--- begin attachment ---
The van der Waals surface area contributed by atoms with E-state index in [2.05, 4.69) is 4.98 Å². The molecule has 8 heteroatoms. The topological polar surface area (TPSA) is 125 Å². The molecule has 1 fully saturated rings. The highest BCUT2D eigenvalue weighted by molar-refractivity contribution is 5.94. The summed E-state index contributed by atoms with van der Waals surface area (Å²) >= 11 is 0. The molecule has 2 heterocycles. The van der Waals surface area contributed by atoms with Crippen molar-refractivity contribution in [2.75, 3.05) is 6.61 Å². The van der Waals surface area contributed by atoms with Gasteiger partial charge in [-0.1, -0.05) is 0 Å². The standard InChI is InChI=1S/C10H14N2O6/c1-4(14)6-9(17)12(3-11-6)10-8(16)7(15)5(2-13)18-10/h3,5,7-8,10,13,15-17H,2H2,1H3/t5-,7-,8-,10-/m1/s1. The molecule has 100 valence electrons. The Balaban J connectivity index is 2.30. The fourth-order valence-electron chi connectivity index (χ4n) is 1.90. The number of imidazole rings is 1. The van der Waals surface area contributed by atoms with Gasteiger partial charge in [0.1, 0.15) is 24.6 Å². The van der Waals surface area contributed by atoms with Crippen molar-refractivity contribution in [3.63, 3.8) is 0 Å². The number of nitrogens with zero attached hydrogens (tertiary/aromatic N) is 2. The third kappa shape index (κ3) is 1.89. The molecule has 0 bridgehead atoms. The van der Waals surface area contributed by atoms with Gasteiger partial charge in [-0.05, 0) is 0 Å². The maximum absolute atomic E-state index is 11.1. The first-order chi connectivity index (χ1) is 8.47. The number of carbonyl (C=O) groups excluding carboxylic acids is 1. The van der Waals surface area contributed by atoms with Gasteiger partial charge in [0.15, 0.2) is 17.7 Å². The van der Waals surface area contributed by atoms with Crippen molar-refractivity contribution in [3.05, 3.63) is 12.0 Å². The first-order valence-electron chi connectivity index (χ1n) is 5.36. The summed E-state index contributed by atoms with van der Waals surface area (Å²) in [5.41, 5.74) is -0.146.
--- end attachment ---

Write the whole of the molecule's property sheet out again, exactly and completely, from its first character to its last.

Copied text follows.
The van der Waals surface area contributed by atoms with E-state index in [2.05, 4.69) is 4.98 Å². The molecule has 8 heteroatoms. The topological polar surface area (TPSA) is 125 Å². The molecule has 1 fully saturated rings. The highest BCUT2D eigenvalue weighted by molar-refractivity contribution is 5.94. The summed E-state index contributed by atoms with van der Waals surface area (Å²) >= 11 is 0. The molecule has 2 heterocycles. The van der Waals surface area contributed by atoms with Crippen molar-refractivity contribution in [2.75, 3.05) is 6.61 Å². The van der Waals surface area contributed by atoms with Gasteiger partial charge in [-0.1, -0.05) is 0 Å². The standard InChI is InChI=1S/C10H14N2O6/c1-4(14)6-9(17)12(3-11-6)10-8(16)7(15)5(2-13)18-10/h3,5,7-8,10,13,15-17H,2H2,1H3/t5-,7-,8-,10-/m1/s1. The molecule has 100 valence electrons. The Balaban J connectivity index is 2.30. The fourth-order valence-electron chi connectivity index (χ4n) is 1.90. The number of imidazole rings is 1. The van der Waals surface area contributed by atoms with Gasteiger partial charge in [0.1, 0.15) is 24.6 Å². The van der Waals surface area contributed by atoms with Crippen molar-refractivity contribution in [3.63, 3.8) is 0 Å². The number of nitrogens with zero attached hydrogens (tertiary/aromatic N) is 2. The third kappa shape index (κ3) is 1.89. The molecule has 0 bridgehead atoms. The van der Waals surface area contributed by atoms with Gasteiger partial charge in [-0.05, 0) is 0 Å². The maximum absolute atomic E-state index is 11.1. The first-order chi connectivity index (χ1) is 8.47. The number of carbonyl (C=O) groups excluding carboxylic acids is 1. The van der Waals surface area contributed by atoms with Gasteiger partial charge in [0.15, 0.2) is 17.7 Å². The van der Waals surface area contributed by atoms with Crippen molar-refractivity contribution in [3.05, 3.63) is 12.0 Å². The first-order valence-electron chi connectivity index (χ1n) is 5.36. The summed E-state index contributed by atoms with van der Waals surface area (Å²) in [5.41, 5.74) is -0.146.